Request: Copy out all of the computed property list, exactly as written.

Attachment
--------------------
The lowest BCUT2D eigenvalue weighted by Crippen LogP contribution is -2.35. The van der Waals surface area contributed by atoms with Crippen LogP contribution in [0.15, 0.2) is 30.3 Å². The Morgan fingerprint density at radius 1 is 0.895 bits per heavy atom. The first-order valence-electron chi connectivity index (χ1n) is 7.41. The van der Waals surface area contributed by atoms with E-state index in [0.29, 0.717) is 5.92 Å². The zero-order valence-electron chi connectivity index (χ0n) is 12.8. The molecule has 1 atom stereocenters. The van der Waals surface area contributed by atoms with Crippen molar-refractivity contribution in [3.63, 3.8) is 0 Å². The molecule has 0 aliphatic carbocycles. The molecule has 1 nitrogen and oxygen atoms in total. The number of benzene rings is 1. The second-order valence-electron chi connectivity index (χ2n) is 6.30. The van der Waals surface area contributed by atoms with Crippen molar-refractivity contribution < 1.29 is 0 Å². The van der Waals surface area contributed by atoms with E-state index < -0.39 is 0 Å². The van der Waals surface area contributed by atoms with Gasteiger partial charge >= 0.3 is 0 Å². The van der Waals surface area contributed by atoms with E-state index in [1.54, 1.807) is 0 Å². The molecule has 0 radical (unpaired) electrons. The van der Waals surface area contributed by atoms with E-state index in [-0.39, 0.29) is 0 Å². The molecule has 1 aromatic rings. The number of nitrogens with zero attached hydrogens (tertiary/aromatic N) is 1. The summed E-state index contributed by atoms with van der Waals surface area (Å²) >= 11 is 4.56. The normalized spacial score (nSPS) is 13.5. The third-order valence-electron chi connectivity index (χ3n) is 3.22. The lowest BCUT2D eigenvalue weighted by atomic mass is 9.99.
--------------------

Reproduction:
The lowest BCUT2D eigenvalue weighted by Crippen LogP contribution is -2.35. The van der Waals surface area contributed by atoms with Crippen LogP contribution in [0.15, 0.2) is 30.3 Å². The Morgan fingerprint density at radius 1 is 0.895 bits per heavy atom. The first-order valence-electron chi connectivity index (χ1n) is 7.41. The van der Waals surface area contributed by atoms with E-state index in [0.29, 0.717) is 5.92 Å². The zero-order valence-electron chi connectivity index (χ0n) is 12.8. The molecule has 1 atom stereocenters. The van der Waals surface area contributed by atoms with Crippen molar-refractivity contribution in [3.63, 3.8) is 0 Å². The molecule has 0 aliphatic carbocycles. The molecule has 1 nitrogen and oxygen atoms in total. The number of benzene rings is 1. The second-order valence-electron chi connectivity index (χ2n) is 6.30. The van der Waals surface area contributed by atoms with Crippen molar-refractivity contribution < 1.29 is 0 Å². The van der Waals surface area contributed by atoms with E-state index < -0.39 is 0 Å². The van der Waals surface area contributed by atoms with Gasteiger partial charge >= 0.3 is 0 Å². The van der Waals surface area contributed by atoms with E-state index in [1.54, 1.807) is 0 Å². The molecule has 0 radical (unpaired) electrons. The van der Waals surface area contributed by atoms with E-state index in [-0.39, 0.29) is 0 Å². The molecule has 1 aromatic rings. The number of nitrogens with zero attached hydrogens (tertiary/aromatic N) is 1. The summed E-state index contributed by atoms with van der Waals surface area (Å²) >= 11 is 4.56. The normalized spacial score (nSPS) is 13.5. The third-order valence-electron chi connectivity index (χ3n) is 3.22. The lowest BCUT2D eigenvalue weighted by atomic mass is 9.99.